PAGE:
by Tom Taulli | October 11, 2013 12:21 pm
Facebook (FB) has a feature that allows a user’s timeline to not show up when someone searches them by name.
For a few more weeks, anyway. Until it goes poof.
The move screams of Facebook ignoring the privacy wishes of its users in another attempt to pump up user engagement on its site and mobile apps, but FB has given other reasons.
According to a blog post from Facebook Chief Privacy Officer Michael Richter, only a “small percentage” of users have enabled the blocking feature. Granted, with more than 1.15 billion users, that’s still a sizable number … but nonetheless, within the next few weeks, those users will be notified, and poof — that feature will be gone.
Richter also noted this problem:
“The setting also made Facebook’s search feature feel broken at times. For example, people told us that they found it confusing when they tried looking for someone who they knew personally and couldn’t find them in search results, or when two people were in a Facebook Group and then couldn’t find each other through search.”
Count me skeptical that Facebook’s engineers couldn’t simply come up with a better solution.
It’s increasingly clear that Graph Search is a critical part of FB’s strategy to grow its company and bolster the worth of Facebook stock. The system makes it easy to find users without using names — such as by specifying those that live in a particular city or have certain types of interests. Well, this increased activity also should provide Facebook with more opportunities to flash ads, which are targeted.
And Richter made no bones about Graph Search’s ability to find users:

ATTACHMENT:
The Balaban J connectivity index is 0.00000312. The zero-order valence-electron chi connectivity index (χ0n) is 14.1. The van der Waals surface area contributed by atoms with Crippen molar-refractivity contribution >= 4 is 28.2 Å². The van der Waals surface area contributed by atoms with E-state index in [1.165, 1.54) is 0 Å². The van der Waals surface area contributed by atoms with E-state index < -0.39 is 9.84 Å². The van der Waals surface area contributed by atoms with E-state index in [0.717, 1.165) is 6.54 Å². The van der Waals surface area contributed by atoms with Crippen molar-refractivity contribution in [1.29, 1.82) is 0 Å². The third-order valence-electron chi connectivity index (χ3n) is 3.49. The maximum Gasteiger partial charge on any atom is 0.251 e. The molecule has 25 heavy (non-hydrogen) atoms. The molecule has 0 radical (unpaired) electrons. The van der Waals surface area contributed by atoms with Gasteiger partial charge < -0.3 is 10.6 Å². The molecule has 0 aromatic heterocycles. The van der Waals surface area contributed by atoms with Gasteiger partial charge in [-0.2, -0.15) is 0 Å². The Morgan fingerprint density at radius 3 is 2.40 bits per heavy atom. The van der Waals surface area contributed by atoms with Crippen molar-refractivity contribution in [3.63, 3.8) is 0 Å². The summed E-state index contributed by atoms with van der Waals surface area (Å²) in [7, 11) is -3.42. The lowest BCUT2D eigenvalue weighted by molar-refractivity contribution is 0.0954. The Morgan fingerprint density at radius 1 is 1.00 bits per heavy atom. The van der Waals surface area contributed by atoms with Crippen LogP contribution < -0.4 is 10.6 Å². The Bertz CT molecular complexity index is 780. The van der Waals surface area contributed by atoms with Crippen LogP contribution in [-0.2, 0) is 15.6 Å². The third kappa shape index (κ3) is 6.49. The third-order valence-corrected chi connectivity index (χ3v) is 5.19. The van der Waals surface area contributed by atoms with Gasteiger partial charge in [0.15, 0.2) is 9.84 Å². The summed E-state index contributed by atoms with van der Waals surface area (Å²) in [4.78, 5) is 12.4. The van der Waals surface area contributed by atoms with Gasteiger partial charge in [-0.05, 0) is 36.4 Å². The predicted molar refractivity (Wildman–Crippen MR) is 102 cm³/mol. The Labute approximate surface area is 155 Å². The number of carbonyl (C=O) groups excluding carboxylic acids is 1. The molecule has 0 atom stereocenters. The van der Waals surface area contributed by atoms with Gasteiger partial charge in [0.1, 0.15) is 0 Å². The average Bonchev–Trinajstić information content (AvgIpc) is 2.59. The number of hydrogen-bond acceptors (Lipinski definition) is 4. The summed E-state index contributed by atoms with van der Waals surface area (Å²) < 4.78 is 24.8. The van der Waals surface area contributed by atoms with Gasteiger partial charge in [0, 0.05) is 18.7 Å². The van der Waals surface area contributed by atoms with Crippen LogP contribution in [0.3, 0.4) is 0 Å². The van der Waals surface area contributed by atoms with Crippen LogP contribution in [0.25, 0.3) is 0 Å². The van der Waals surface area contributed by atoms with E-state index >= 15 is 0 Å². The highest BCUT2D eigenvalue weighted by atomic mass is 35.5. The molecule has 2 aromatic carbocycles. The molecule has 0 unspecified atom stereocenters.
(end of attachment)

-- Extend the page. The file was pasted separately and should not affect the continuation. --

“For example, it didn’t prevent people from navigating to your Timeline by clicking your name in a story in News Feed, or from a mutual friend’s Timeline. Today, people can also search Facebook using Graph Search (for example, “People who live in Seattle,”) making it even more important to control the privacy of the things you share rather than how people get to your Timeline.”
Yes, Facebook users still can make their content private, either at time of posting or by re-adjusting their privacy settings. But that’s always the answer every time FB completes one of its many adjustments, which seemingly add new friction to users’ quest for privacy.
There’s nothing new to this reality. Users shouldn’t expect much when it comes to privacy on Facebook, especially as it becomes more difficult to find new users and increase engagement.
Tom Taulli runs the InvestorPlace blog IPO Playbook. He is also the author of High-Profit IPO Strategies, All About Commodities and All About Short Selling. Follow him on Twitter at @ttaulli. As of this writing, he did not hold a position in any of the aforementioned securities.
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